Osama bin Laden may have met his fate at the hands of military men. But it's a lesser-known fact that, for more than a decade, many of the CIA officers who were tracking the terrorist leader were women. Indeed, for as long as the CIA has been in the business of finding the founder of al Qaeda, and eventually killing him, women have been leading much of the hunt. Some say it's work to which they're particularly well suited.
The CIA established a group devoted exclusively to gathering and analyzing intelligence on bin Laden, known as Alec Station, in 1996. Counterterrorism wasn't the high-stakes, career-advancing line of work that it would become after the 9/11 attacks. And the members of Alec Station, many of whom were women, took a professional risk by pigeon-holing themselves into a profession that didn't seem to have a future.
But this tight band of CIA officers, some of whom called themselves "the Sisterhood," had found a bit of refuge from the male-dominated culture of the agency, in which no woman has ever served as director. They also found a rare, and at the time maybe even unique kind of intelligence work, in which analysts--the traditionally desk-bound thinkers of the agency's Directorate of Intelligence--worked closely with those who ran spies and did the clandestine work of espionage in the field, the members of the agency's Directorate of Operations. Historically, those sides didn't mix much on a personal or professional level. But at Alec Station, analysts and operators worked together, and in fairly short order they realized that the man whom much of the CIA had written off as a feckless wannabe jihadist was poised to become extraordinarily dangerous.
The story of how the CIA first got onto bin Laden's trail, and how it ultimately pointed Navy SEALs to his physical address in Pakistan, is the subject of the new documentary Manhunt, premiering Wednesday night on HBO. Directed by Greg Barker (Sergio, Koran by Heart), it "stars" some of the former members of the Sisterhood and other CIA officers who joined in the hunt for bin Laden and his al Qaeda brethren before and after the 9/11 attacks. The film is based on the book Manhunt: The Ten-Year Search for Bin Laden--from 9/11 to Abbottabad, by journalist Peter Bergen, the author of four books on al Qaeda who produced bin Laden's first television interview, for CNN in 1997.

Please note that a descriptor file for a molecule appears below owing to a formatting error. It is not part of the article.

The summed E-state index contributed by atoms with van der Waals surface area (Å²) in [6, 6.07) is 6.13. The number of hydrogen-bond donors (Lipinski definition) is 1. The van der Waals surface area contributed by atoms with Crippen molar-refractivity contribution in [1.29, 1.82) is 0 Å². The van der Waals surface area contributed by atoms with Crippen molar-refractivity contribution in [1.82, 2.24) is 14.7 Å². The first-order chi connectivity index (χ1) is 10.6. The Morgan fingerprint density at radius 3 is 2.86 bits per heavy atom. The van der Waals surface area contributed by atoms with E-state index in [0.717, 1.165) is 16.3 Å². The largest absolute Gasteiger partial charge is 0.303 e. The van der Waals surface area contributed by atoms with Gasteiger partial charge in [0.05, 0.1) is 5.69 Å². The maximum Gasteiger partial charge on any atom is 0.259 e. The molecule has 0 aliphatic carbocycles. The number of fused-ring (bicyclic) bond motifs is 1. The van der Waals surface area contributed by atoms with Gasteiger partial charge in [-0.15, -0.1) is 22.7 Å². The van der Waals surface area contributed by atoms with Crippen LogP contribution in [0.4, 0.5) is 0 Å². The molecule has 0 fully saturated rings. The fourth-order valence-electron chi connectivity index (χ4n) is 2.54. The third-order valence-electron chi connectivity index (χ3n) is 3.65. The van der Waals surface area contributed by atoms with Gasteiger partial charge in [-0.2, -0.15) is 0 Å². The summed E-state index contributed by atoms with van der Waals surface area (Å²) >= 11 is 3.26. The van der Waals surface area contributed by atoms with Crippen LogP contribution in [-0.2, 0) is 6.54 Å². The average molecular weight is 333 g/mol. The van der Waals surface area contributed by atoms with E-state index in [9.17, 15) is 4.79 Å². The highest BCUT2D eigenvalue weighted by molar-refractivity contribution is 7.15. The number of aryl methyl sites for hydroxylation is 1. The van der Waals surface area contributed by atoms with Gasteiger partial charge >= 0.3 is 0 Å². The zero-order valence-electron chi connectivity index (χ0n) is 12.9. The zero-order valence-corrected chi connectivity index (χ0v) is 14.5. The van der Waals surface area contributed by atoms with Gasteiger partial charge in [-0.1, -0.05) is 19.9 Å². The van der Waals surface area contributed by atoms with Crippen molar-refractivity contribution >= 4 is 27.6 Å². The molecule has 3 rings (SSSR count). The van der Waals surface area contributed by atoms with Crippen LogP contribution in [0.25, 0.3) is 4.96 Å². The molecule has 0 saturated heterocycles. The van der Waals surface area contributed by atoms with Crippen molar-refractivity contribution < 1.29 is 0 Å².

The film Manhunt is a work of broad ambition, so broad, and covering so many years, that after the first half hour, when we were still not very close to Abbottabad, I wondered how Barker would ever bring the story to a satisfying conclusion. (Even though we all know how this story ends.) But the film succeeds by turning the bin Laden story into a personal and intimate one, told entirely through the perspective of the people who actually tried to track him down.
Not every member of Alec Station is here, nor is everyone who played a central role in bin Laden's ultimate demise. But those who speak on camera do so without aliases or disguises, and in numbers that, as far as I can tell, is unprecedented for any work of film or television. If Manhunt weren't also an engrossing story, it would still be notable just for brining into the Klieg lights so many people who spent their lives in the shadows.
The film portrays intelligence work up close, with a particular emphasis on the role of women. Cindy Storer, a former CIA analyst, and Nada Bakos, a former CIA targeting officer who tracked al Qaeda in Iraq, demonstrate how to locate a terrorist using fragments of disjointed and often contradictory information. We watch them tack photos and bits of paper to a white board, connecting the items with colored lines. The picture doesn't come together as quickly as some of Carrie Mathison's jazz-fueled intel binges on "Homeland," but like that fictional representation, real-life analysis is tedious, frequently maddening, and often unproductive. But when it pays off, it does so with lethal effects.
There are times when Manhunt feels like fiction. Marty Martin, who was in charge of the operational hunt for bin Laden after 9/11 and most purely represents the spying-side of the agency (now known as the National Clandestine Service), is as flamboyant and mischievous a character as you'd expect to find in an espionage potboiler. He's full of war stories and serves as the brawn to the analytic brains, and, visually at least, a strong masculine counterpoint to a story dominated by women.